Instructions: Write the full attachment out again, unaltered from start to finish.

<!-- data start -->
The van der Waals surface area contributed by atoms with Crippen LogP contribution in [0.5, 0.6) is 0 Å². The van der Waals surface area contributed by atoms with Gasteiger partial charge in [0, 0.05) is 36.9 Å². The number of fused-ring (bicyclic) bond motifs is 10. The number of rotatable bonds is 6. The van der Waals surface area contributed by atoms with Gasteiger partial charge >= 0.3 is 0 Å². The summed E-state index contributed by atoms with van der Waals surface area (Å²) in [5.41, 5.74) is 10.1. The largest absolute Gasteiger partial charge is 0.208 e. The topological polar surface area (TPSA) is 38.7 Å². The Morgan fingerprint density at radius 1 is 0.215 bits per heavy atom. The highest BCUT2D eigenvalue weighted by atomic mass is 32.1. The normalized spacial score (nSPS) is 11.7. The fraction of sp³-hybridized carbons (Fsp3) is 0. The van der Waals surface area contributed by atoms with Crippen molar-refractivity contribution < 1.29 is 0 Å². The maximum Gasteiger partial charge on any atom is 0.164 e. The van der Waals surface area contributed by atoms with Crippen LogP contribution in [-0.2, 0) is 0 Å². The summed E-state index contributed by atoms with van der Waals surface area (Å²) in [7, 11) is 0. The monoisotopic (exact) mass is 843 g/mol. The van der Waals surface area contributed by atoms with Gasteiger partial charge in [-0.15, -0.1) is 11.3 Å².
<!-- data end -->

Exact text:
The van der Waals surface area contributed by atoms with Crippen LogP contribution in [0.5, 0.6) is 0 Å². The van der Waals surface area contributed by atoms with Gasteiger partial charge in [0, 0.05) is 36.9 Å². The number of fused-ring (bicyclic) bond motifs is 10. The number of rotatable bonds is 6. The van der Waals surface area contributed by atoms with Gasteiger partial charge >= 0.3 is 0 Å². The summed E-state index contributed by atoms with van der Waals surface area (Å²) in [5.41, 5.74) is 10.1. The largest absolute Gasteiger partial charge is 0.208 e. The topological polar surface area (TPSA) is 38.7 Å². The Morgan fingerprint density at radius 1 is 0.215 bits per heavy atom. The highest BCUT2D eigenvalue weighted by atomic mass is 32.1. The normalized spacial score (nSPS) is 11.7. The fraction of sp³-hybridized carbons (Fsp3) is 0. The van der Waals surface area contributed by atoms with Crippen molar-refractivity contribution < 1.29 is 0 Å². The maximum Gasteiger partial charge on any atom is 0.164 e. The van der Waals surface area contributed by atoms with Crippen LogP contribution in [-0.2, 0) is 0 Å². The summed E-state index contributed by atoms with van der Waals surface area (Å²) in [7, 11) is 0. The monoisotopic (exact) mass is 843 g/mol. The van der Waals surface area contributed by atoms with Gasteiger partial charge in [-0.15, -0.1) is 11.3 Å².